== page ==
Everyone gets angry. While anger is a difficult emotion, most people handle it as best they can with minimal consequences. Sometimes, just a sincere apology can work wonders. In this article we will explore :
The Cycle of Anger
Some people constantly struggle with anger. Sometimes this is due to a life experience, such as being raised in a family environment full of anger. Others just seem to have a volatile temperament. Often, it is a combination of these two factors. Understanding the often addictive cycle of anger and developing the tools to cope with this cycle can help you successfully manage anger.
The cycle of anger often begins with an emotional injury of some sort. Often, there is a rapid progression through a sequence of inaccurate and inflammatory thoughts. This progression through a series of almost automatic and distorted thoughts can quickly lead to an inappropriate expression of anger.
The first step in anger management is to understand the cycle of anger and the thoughts that propel it. Here is an example of how inaccurate thoughts can lead to escalating stages of anger:
- In its first stage, emotional hurt can spark a rapid emotional reaction, leading to an inaccurate perception. For example, if your spouse says to you, “This place is a mess!” you feel hurt because you interpret this to mean that the messy house is your fault.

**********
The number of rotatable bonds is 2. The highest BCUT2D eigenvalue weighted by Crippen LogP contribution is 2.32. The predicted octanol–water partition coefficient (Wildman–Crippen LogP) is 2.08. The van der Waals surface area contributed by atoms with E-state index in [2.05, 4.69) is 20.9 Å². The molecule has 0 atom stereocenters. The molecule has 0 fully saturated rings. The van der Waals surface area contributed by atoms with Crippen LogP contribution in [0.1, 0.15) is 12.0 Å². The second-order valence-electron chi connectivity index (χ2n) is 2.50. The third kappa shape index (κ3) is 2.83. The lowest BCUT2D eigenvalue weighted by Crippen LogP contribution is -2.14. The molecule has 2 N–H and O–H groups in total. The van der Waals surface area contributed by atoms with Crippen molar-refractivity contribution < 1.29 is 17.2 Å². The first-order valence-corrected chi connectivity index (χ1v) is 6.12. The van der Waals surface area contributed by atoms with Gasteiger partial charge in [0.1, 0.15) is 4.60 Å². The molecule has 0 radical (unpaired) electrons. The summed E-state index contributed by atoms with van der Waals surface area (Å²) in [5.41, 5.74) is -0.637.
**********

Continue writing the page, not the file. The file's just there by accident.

- In the second stage, you arrive at a faulty interpretation of the emotional hurt without time to reflect on the facts or missed emotional clues. Perhaps your spouse is not blaming you for the condition of the house as much as he or she is just making a statement of fact. Because the statement hurt you, you may jump to the conclusion that he or she thinks the situation is your fault.
- In the third stage, you may feel overly sensitive. Perhaps the way anger was dealt with in your childhood causes you to be overly sensitive to the simple statement, “This house is a mess!” You interpret it to mean that you are a failure in your spouse’s eyes.
- In the fourth stage, called the “decision-making stage,” you may make a snap judgment based on your inaccurate reading of the situation. You may decide, “My spouse does not understand or care about me; he or she only cares about how neat the house is.”
- In the fifth stage, called the “feelings stage,” you may begin to seethe with intense feelings of anger and resentment. These angry feelings can become addictive, and you may have trouble letting go of them.
- In the “behavioral response” stage, your intense anger boils over, and you react with rapid, angry outbursts. These can take the form of yelling, throwing things, engaging in physical violence or saying things with the specific intention of hurting.
- The seventh stage, or “self-appraisal stage,” may lead you to minimize the impact of your anger, and even blame others for your poor behavior. This sets the stage for the next angry act, and the cycle begins again.
Break the Cycle of Anger